First, I would like to say thank you for taking time out of your busy schedule to do this with me.
Sean Danielsen: Not a problem. We're kind of just sitting around right now waiting to go on tour anyway.
We'll start with some basic questions: How did Smile Empty Soul get started?
SD: We got started in '98 and started playing the L.A. club scene. After a few years, we started getting some attention and got a record deal. At the end of last year, we got a new drummer (Jake) and added a guitarist (Mike) to expand on our sound.
I love the band name. Where did you get it and what does it mean to you?
SD: "Smile Empty Soul" was the name of a song we had when we were called something else. The song was about empty people that walk around with fake smiles on their faces.
How would you describe your sound to someone who may not have heard your music before?
SD: I describe our music as "straight forward rock" with a lot of melody.
I've been a big fan since I first heard "Bottom of a Bottle."
Where did the inspiration for that track come from?
SD: "Bottom of a Bottle" was about living to catch a buzz. I know a ton of people that live like this, and I, as well, have been accused of it.
I remember buying your self-titled album on a whim one weekend and absolutely digging it, particularly "This Is War."
Give me a little insight on the writing process for that song.
SD: "This Is War" was bound to come out because of what was going on in the world at the time. I'm very against this war and always have been, so sometimes as a songwriter that's going to show.
How did it feel to have that album hit gold?
SD: It was great to go gold because we really felt like we had accomplished something. Not everyone has a gold record on their wall.
Before you joined with indie label Bieler Bros. Records, you were signed to Warner Music Group and ran into some troubles. What exactly happened?
SD: Our old label (Lava Records) was not as into our second record ("Anxiety") and kept pushing the release date back further and further. We were pissed because of the way they were handling the situation so we did everything we could to get dropped. It eventually worked but left a bad taste in our mouths of major label bullshit.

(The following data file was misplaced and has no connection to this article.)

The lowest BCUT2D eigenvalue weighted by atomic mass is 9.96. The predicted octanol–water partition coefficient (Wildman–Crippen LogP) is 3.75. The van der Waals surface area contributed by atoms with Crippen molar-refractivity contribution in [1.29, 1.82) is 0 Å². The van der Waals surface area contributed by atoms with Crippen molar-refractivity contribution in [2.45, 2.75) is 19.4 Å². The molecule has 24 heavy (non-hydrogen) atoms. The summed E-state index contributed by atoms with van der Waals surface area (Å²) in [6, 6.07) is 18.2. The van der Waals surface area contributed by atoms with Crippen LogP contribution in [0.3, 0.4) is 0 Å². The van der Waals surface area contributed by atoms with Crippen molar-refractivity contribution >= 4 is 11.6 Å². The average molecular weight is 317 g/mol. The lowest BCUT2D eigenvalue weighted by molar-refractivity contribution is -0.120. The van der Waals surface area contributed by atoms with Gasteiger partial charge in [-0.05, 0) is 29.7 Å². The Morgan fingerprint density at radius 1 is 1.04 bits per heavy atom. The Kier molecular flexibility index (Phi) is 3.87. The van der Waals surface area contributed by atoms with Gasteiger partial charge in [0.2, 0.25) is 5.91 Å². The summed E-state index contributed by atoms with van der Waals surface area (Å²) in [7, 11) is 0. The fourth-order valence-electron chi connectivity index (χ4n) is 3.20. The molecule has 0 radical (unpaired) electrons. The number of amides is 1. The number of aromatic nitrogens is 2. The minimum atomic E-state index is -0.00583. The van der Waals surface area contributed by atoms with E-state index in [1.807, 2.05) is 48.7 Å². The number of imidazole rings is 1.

Now that you're with Bieler, it is much easier to produce the music that you want to make?
SD: This time around we made our record ("Vultures") on our own. We co-produced it with our good buddy and producer, James Murray. After the record was done, our managers told us about Bieler Bros. Records and it seemed like a great place to be. They let us do what we need to do and they do what they need to do. It's a great relationship.
Do you think you'll ever go back to a major label or have those days passed?
SD: I never want to be signed to a major label again. They have more money to put behind you but it's not worth your soul.
I can't wait for the release of "Vultures" on October 24th. Tell me what fans can expect from the new CD.
SD: The new record is what we've thought we should sound like from the beginning. To me, this is our first real record to be proud of. We did everything our way.
Your first single, "The Hit," seems like a real stab at the major label system. How liberating was it to write that kind of song without having to
worry about label repercussions?
SD: Writing "The Hit" was great because it takes jabs at a couple of places that really deserve them. It's great to get shit like that off of your chest.
Will there be a tour to support "Vultures" and where can fans expect you to make stops?
SD: We are getting ready to hit the road on November 1. We're doing our own headlining tour and we're really looking forward to it. I would say we should hit every city in the country.
Let's switch gears and find out a little about the fun and interesting side of rock.
Where is your favorite venue you've played and what city has the best crowds?
SD: My favorite venue is "The Machine Shop" in Flint, MI. The club has tattoo flash on the walls and they have the best crowds as well. Our friends own the place and it's always a great time.
What kind of odd jobs have you worked to pay the rent?
SD: Growing up trying to make it in a band, I've worked a bunch of jobs. I was a paper boy, I worked in an arcade, I worked at Petco, and I worked at a Mail n' More.
I know you've witnessed some off-the-wall things on the road. What's your craziest tour story?
SD: I can't tell you my craziest tour story but use your imagination.
Who is your favorite band you've performed with?
SD: I really have a great time whenever we tour with a band called Steriogram. They're great guys and they know how to have a good time.
What do you enjoy doing when not making music?
SD: I've really gotten into cooking lately. There's something about it that relaxes me, so I cook almost everyday
Finally, do you have any advice for aspiring musicians?
SD: Write good songs, play as many shows as possible, and stay away from meth!
Jordan Snow - Entertainment Content Manager
Digital Entertainment Online - 2006
Bottom Of A Bottle Video by (Smile Empty Soul)